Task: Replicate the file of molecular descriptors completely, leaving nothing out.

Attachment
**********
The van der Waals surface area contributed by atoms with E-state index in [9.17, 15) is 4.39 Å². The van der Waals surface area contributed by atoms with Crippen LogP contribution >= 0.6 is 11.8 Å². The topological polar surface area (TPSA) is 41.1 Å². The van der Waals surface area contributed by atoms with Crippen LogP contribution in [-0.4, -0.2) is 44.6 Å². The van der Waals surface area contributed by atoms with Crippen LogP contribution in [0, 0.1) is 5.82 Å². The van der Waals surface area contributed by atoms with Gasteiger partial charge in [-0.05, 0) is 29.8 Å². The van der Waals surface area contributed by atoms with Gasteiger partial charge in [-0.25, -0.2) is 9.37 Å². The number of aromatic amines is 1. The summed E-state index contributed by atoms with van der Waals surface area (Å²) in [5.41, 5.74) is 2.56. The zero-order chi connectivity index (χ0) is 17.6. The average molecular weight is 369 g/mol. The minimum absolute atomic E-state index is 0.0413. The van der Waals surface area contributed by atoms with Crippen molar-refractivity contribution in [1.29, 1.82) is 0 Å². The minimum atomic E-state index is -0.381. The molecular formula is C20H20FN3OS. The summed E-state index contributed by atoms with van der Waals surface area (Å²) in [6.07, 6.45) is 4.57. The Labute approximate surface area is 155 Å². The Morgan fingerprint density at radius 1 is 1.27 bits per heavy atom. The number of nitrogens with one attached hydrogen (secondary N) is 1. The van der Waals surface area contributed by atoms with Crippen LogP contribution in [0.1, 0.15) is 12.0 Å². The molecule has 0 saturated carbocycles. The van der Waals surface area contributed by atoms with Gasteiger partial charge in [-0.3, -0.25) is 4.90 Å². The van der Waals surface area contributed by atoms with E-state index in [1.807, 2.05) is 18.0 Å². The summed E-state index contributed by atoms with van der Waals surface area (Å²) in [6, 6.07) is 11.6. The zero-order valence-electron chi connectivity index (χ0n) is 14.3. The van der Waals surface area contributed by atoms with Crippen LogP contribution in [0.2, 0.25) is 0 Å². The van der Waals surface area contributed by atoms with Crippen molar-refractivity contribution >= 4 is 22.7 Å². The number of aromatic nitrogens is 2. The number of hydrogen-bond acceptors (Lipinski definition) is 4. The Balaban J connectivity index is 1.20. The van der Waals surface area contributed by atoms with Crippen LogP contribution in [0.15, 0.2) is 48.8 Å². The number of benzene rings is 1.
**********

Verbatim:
The van der Waals surface area contributed by atoms with E-state index in [9.17, 15) is 4.39 Å². The van der Waals surface area contributed by atoms with Crippen LogP contribution >= 0.6 is 11.8 Å². The topological polar surface area (TPSA) is 41.1 Å². The van der Waals surface area contributed by atoms with Crippen LogP contribution in [-0.4, -0.2) is 44.6 Å². The van der Waals surface area contributed by atoms with Crippen LogP contribution in [0, 0.1) is 5.82 Å². The van der Waals surface area contributed by atoms with Gasteiger partial charge in [-0.05, 0) is 29.8 Å². The van der Waals surface area contributed by atoms with Gasteiger partial charge in [-0.25, -0.2) is 9.37 Å². The number of aromatic amines is 1. The summed E-state index contributed by atoms with van der Waals surface area (Å²) in [5.41, 5.74) is 2.56. The zero-order chi connectivity index (χ0) is 17.6. The average molecular weight is 369 g/mol. The minimum absolute atomic E-state index is 0.0413. The van der Waals surface area contributed by atoms with Crippen molar-refractivity contribution in [1.29, 1.82) is 0 Å². The minimum atomic E-state index is -0.381. The molecular formula is C20H20FN3OS. The summed E-state index contributed by atoms with van der Waals surface area (Å²) in [6.07, 6.45) is 4.57. The Labute approximate surface area is 155 Å². The Morgan fingerprint density at radius 1 is 1.27 bits per heavy atom. The number of nitrogens with one attached hydrogen (secondary N) is 1. The van der Waals surface area contributed by atoms with Crippen LogP contribution in [0.1, 0.15) is 12.0 Å². The molecule has 0 saturated carbocycles. The van der Waals surface area contributed by atoms with Gasteiger partial charge in [-0.3, -0.25) is 4.90 Å². The van der Waals surface area contributed by atoms with E-state index in [1.807, 2.05) is 18.0 Å². The summed E-state index contributed by atoms with van der Waals surface area (Å²) in [6, 6.07) is 11.6. The zero-order valence-electron chi connectivity index (χ0n) is 14.3. The van der Waals surface area contributed by atoms with Crippen LogP contribution in [0.2, 0.25) is 0 Å². The van der Waals surface area contributed by atoms with Crippen molar-refractivity contribution >= 4 is 22.7 Å². The number of aromatic nitrogens is 2. The number of hydrogen-bond acceptors (Lipinski definition) is 4. The Balaban J connectivity index is 1.20. The van der Waals surface area contributed by atoms with Crippen LogP contribution in [0.15, 0.2) is 48.8 Å². The number of benzene rings is 1.